It’s always a great surprise when you find the media of film and music intertwining perfectly, like an Ouroboros. If you add to this the extra bonus of poetry, you get yourself Farewell Poetry‘s latest release, Hoping for the invisible to ignite.
Circling around a piece de resistance called ‘As true as Troilus’, the EP (it’s 40 minutes long, though), Hoping for the invisible to ignite is like a baroque church altar: there’s a lot of stylish pieces in the relieves that might feel gaudy, but they all have a reason (and a symbolic weight) justifying their existence.
Let’s start with the one track (20 minutes, long live long tracks!) that seems to have the most weight given to. ‘As true as Troilus’ not only mixes poetry, post rock and chamber pop in a tightly knit package, but also sports a performance piece (in black and white – natch!) that is included in the physical edition of the album (in crisp, DVD format). The film piece (directed by the same person who wrote the poem and performs it in the album, Jayne Amara Ross) is a strange piece with its references (and feet) firmly planted in Troilus and Criseyde. Jayne Amara Ross’ lyrics come from the point of view from someone finding a connection with said story. Madness, unrequited love and a choice between being a Pollyanna or a Holden Caufield. The film is beautiful with a few disturbing moments that make it a more succinct, powerful message.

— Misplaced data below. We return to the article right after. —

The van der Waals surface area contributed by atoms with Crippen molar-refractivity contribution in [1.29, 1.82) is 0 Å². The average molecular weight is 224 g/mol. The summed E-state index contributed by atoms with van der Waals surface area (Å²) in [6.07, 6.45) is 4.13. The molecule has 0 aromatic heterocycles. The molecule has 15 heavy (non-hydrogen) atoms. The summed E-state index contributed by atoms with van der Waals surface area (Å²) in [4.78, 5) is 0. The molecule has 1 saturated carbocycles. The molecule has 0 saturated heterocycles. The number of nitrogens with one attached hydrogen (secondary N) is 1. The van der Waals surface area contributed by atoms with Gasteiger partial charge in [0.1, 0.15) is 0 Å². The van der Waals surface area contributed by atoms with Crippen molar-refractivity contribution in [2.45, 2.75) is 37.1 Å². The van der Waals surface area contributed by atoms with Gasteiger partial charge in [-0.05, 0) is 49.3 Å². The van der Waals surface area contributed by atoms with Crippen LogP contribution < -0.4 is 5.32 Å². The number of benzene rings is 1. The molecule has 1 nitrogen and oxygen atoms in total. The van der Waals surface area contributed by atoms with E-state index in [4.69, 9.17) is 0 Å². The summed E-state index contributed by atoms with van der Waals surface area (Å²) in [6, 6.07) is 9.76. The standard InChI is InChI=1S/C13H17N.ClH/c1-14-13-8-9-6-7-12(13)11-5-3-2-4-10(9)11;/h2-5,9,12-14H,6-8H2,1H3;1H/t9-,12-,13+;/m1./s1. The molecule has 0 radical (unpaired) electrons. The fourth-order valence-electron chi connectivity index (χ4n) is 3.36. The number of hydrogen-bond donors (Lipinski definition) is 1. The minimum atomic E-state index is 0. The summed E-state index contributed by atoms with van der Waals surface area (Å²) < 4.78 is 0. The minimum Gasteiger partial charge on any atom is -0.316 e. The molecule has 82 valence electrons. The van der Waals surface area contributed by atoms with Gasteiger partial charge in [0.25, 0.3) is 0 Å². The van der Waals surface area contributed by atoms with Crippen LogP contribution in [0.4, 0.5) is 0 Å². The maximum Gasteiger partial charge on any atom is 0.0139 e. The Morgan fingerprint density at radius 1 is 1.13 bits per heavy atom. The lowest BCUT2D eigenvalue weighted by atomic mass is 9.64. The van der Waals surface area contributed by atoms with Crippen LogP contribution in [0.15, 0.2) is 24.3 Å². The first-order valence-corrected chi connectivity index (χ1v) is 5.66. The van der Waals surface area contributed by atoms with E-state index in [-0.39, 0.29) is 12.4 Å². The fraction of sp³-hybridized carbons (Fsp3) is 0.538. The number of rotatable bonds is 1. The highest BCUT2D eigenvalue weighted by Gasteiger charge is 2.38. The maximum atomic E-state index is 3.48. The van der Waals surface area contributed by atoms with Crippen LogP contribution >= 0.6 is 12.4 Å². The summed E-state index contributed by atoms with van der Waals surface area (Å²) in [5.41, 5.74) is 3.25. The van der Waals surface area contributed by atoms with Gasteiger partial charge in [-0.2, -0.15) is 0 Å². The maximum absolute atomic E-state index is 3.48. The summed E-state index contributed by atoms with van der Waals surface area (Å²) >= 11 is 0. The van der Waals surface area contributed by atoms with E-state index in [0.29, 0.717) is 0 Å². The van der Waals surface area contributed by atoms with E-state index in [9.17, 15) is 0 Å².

By the way: You might want to skip the following paragraph.
PRETENTIOUS REVIEWER ALERT – Unfounded interpretation (you’ve been warned): I love that the film is black and white, it conveys the message that Troilus dilemma is not a multiple choice problem, but a “yes” or “no” proposition, as in “yes, I’m going to stick around and see if Criseyde takes me” or “no, screw that bint, let’s go meet someone new.”
Back to our review. Tracks 2 & 3, called ‘All in the full, indomitable light of hope (part I)’ and ‘All in the full, indomitable light of hope (part II)’, are beautiful, haunting instrumental pieces that again feature a slowly shushed poetry. I’d hate to tag them as post-rock so let’s call them art. It’s full of emotion (love the violin in ‘Part I’ before the poetry) and it might get slightly scary with the lights out. Whereas ‘Part I’ is very slow and gloomy, ‘Part II’ goes for very dreamy atmospheres (how I love that fast guitar pick attack). It feels like hope after despairing for a long period in your life; the Gordian knot in your heart has been untangled, you are drowning in sorrows no more.
However, there might be a terrible twist in the end. The last track, ‘In dreams airlifted out’ does feel unnerving. Something is not right. Something is moving in the dark and has seen that we are in a happy state. It gazes at us. What will it do?
What became of us, no one will know. Hoping for the invisible to ignite simply ends, like Tony Soprano‘s life. Is it just an ending? Is it dead? We will never find out, but we relish the fact of the experience we had. Farewell poetry, hard to categorise in a genre (not that genres are useful anyway -either you like it or not), easy to get mesmerised by.